But ocean-based interventions have also been contentious. Early attempts by entrepreneurs – most famously Russ George in 2007 and 2012 – to seed the ocean with iron and to sell the sequestered carbon as tradable credits prompted an international outcry and led to calls (most notably by the UN’s Convention on Biological Diversity and the International Maritime Organization) for a moratorium on commercial ocean fertilisation. This stalled ocean CDR research for at least a decade, during which there was little funding for research and few real-world trials. With greenhouse gas emissions continuing to rise, however, interest has resurfaced and experts are keen that, this time, it’s done responsibly.
While there are numerous options for enhancing the ocean’s carbon storage capabilities, the NASEM report focuses on those thought the most promising. These are: seeding the ocean with nutrients such as iron to boost plankton growth; altering the ocean’s physical transport processes in order to boost nutrients at the surface and to bring carbon to depth; cultivating seaweed at large scale; restoring ocean ecosystems such as kelp forests; adding large volumes of carbon-absorbing minerals such as lime to the ocean; and using electricity to boost the ocean’s alkalinity and carbon uptake.
Putting a price on reality
For ocean CDR to take off, practitioners will first need to test these approaches in the lab and in the field. The NASEM report assigns costs to each of these stages. The largest cost is for demonstration-scale field trials, which, if existing studies are any indication, will total about US$25 million per year for 10 years. In addition, some approaches will need to be tested in the lab to optimise methods, costing around $18 million per year. The report also estimates computer modelling costs at around $5 million per year and research into governance and issues such as equity at around $4 million per year. A separate report, published in 2020 by the Energy Futures Initiative, suggested a total US budget of $2.5 billion in research development and demonstration for CDR.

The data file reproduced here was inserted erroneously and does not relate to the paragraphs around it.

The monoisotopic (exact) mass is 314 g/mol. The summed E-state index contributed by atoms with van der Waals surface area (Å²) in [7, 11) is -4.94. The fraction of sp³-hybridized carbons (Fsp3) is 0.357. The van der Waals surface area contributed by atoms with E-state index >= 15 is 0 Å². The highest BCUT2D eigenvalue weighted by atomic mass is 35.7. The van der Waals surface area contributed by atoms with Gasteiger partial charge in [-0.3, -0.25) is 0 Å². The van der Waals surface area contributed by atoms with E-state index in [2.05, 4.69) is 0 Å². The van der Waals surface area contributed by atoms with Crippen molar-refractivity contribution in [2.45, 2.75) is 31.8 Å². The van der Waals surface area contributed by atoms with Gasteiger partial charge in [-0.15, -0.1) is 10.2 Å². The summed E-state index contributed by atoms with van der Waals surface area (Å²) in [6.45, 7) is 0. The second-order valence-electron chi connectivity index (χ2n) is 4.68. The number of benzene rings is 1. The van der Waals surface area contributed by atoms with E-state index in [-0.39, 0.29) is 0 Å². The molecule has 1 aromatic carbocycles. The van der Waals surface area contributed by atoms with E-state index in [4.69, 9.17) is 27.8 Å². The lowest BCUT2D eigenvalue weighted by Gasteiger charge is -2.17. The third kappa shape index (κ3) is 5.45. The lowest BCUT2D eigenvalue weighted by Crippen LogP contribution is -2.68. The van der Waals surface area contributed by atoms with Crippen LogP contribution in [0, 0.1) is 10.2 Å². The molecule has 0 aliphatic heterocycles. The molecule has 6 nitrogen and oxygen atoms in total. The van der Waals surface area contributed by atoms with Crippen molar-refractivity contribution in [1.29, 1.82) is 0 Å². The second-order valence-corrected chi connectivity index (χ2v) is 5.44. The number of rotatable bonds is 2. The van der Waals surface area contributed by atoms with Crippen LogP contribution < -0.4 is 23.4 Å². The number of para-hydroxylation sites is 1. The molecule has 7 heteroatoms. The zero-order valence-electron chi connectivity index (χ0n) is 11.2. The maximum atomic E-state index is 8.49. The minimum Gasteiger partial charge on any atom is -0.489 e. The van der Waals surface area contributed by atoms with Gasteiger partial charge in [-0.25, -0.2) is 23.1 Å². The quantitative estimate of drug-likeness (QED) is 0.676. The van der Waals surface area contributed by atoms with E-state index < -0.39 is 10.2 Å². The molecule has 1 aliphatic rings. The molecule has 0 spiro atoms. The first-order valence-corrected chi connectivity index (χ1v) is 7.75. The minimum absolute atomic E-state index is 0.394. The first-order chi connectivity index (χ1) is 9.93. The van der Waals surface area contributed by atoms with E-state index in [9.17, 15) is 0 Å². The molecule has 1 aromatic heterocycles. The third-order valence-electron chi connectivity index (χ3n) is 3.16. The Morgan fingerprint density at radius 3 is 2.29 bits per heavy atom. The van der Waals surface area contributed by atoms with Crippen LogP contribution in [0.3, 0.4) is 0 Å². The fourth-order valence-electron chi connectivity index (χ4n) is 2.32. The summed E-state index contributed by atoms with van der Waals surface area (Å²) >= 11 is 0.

Any government funding for CDR would compete with other strategies to tackle the climate crisis including decarbonisation and adaptation
“These two independent assessments give some sense that we are in the billion-dollar range over a decade, probably,” says Koweek. Any government funding for CDR would compete with other strategies to tackle the climate crisis including decarbonisation and adaptation. In comparison, the entire US budget to tackle climate change in 2021 was $22 billion.
Beyond finding funding for R&D, practitioners will have other hurdles to overcome. One of the major issues with any form of ocean intervention is environmental liability: who is responsible for negative impacts – should they occur – in international waters? And what about transboundary effects, where jurisdictional claims overlap or where a technology deployed in national waters has impacts downstream? Iron fertilisation, for instance, may impact the biological productivity at the tests site, but also elsewhere; in changing the amount or type of plankton in the water, it could spread harmful blooms or introduce non-native species to other nations’ waters.